MARTHA NUSSBAUM lays out the arguments against gay marriage so clearly and refutes them so neatly you wonder how opponents could possibly stick to their guns. But of course plenty will. Religious people do not necessarily agree that their interpretation of Scripture should be ignored in the public square merely because millions read the bible differently or don’t accept it as the last word on modern life. To them, indeed, that’s the problem in a nutshell: all those people rejecting the word of God. Similarly, attributing opposition to same-sex marriage to disgust for homosexuality is not an argument that will persuade those who feel that disgust most keenly. Of course that’s why I object to gay marriage, those people will say. Homosexuality is revolting and gay marriage will only encourage it! As for the slippery slopers, who fear that legalizing gay marriage will lead to legalization of polygamy and incestuous marriage, Nussbaum does nothing to allay their fears. In fact, she seems to suggest that further down the road (when, opponents might say, gay marriage has softened us up), the law may indeed permit plural marriage, as long as it works both ways, at least on paper, as well as marriage between brothers and sisters.
Leaving incest aside (perhaps because, like an opponent of gay marriage, I feel too much disgust to discuss it rationally), I was surprised to hear this qualified defense of polygamy from Nussbaum, who usually does not take such an abstract view of social practices that, whatever they may be in some ideal world, are profoundly unjust to women in this one. If I thought she was right I might have to rethink my whole position on gay marriage. To me, though, gay marriage and polygamy are fundamentally different cases. Gay marriage, as its supporters constantly and rightly argue, is structurally just like straight marriage, except the partners are of the same sex: it’s still two people who agree to provide love and reciprocal support. Polygamy is a whole other set of relationships, ones that are inherently unequal. In fact, polygamy is such a fundamental denial of the mutual and equal obligations and privileges that modern law provides between spouse—if a man has three wives, each wife has one-third of a husband, he can acquire more spouses, his wives can’t—I can’t imagine it flying in the United States. Says she hopefully.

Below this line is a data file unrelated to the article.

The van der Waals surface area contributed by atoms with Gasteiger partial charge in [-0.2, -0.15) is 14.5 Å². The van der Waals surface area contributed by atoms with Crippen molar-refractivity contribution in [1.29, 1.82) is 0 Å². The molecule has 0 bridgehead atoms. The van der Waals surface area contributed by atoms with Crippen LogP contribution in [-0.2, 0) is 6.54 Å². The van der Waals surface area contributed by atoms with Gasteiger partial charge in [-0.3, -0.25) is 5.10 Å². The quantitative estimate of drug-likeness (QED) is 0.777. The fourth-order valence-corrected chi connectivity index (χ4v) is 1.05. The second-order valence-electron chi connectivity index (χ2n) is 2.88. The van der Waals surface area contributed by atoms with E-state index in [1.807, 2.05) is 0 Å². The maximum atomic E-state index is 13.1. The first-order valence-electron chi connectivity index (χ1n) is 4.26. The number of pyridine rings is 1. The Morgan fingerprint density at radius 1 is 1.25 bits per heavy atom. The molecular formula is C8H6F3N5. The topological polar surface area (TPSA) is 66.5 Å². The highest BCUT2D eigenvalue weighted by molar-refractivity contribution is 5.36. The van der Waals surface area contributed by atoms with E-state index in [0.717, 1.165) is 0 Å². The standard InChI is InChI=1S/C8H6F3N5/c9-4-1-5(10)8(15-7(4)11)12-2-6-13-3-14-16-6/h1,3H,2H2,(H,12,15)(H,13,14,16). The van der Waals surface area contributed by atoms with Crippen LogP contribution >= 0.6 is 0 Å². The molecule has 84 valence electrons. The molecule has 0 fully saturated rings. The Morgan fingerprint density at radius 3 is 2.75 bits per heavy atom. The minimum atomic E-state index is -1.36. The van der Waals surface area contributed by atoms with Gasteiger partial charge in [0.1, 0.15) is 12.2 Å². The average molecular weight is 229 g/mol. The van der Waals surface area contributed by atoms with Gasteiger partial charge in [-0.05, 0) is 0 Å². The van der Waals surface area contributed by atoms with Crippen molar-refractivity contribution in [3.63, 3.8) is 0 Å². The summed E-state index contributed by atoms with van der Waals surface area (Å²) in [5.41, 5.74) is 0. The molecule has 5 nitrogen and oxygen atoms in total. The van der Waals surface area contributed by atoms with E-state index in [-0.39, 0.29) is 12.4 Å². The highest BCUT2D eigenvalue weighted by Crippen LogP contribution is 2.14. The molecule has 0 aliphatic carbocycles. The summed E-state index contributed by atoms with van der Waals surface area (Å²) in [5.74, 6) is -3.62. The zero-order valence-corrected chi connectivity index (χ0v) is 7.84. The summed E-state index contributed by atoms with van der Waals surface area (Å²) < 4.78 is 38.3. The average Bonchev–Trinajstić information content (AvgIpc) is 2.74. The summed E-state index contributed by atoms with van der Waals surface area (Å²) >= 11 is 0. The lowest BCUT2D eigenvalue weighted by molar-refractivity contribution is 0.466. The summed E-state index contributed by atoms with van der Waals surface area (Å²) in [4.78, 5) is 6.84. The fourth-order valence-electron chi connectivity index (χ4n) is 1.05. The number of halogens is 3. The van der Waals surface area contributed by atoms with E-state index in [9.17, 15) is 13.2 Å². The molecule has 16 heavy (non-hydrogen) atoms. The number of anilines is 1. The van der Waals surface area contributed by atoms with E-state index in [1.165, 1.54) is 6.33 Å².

Where Nussbaum will be most effective is in further sapping the resolve of gay-marriage opponents who consider themselves modern and fair-minded and not prejudiced against gays and who have based their objections on a perceived threat to “the family” –people like Jim Wallis and David Blankenhorn. As Nussbaum brilliantly summarizes, that argument just won’t wash. Procreation is not a marital requirement, and many gays and lesbians either come to marriage with children in tow, or have or adopt them within a gay relationship. The strains on contemporary marriage have complex sources, none of which have to do with gay marriage, and some of which–women’s increased independence for example, and (my own thought) increased longevity—are good things. As Nussbaum suggests, objections to gay marriage on the part of family-values advocates are just emotional venting. They feel that things used to be better: people were more loyal and responsible, less hedonistic, more willing to sacrifice. Gay marriage goes on the list of bad new things, along with no-fault divorce, late marriage, working mothers, lack of respect for fatherhood and people wanting to be happy.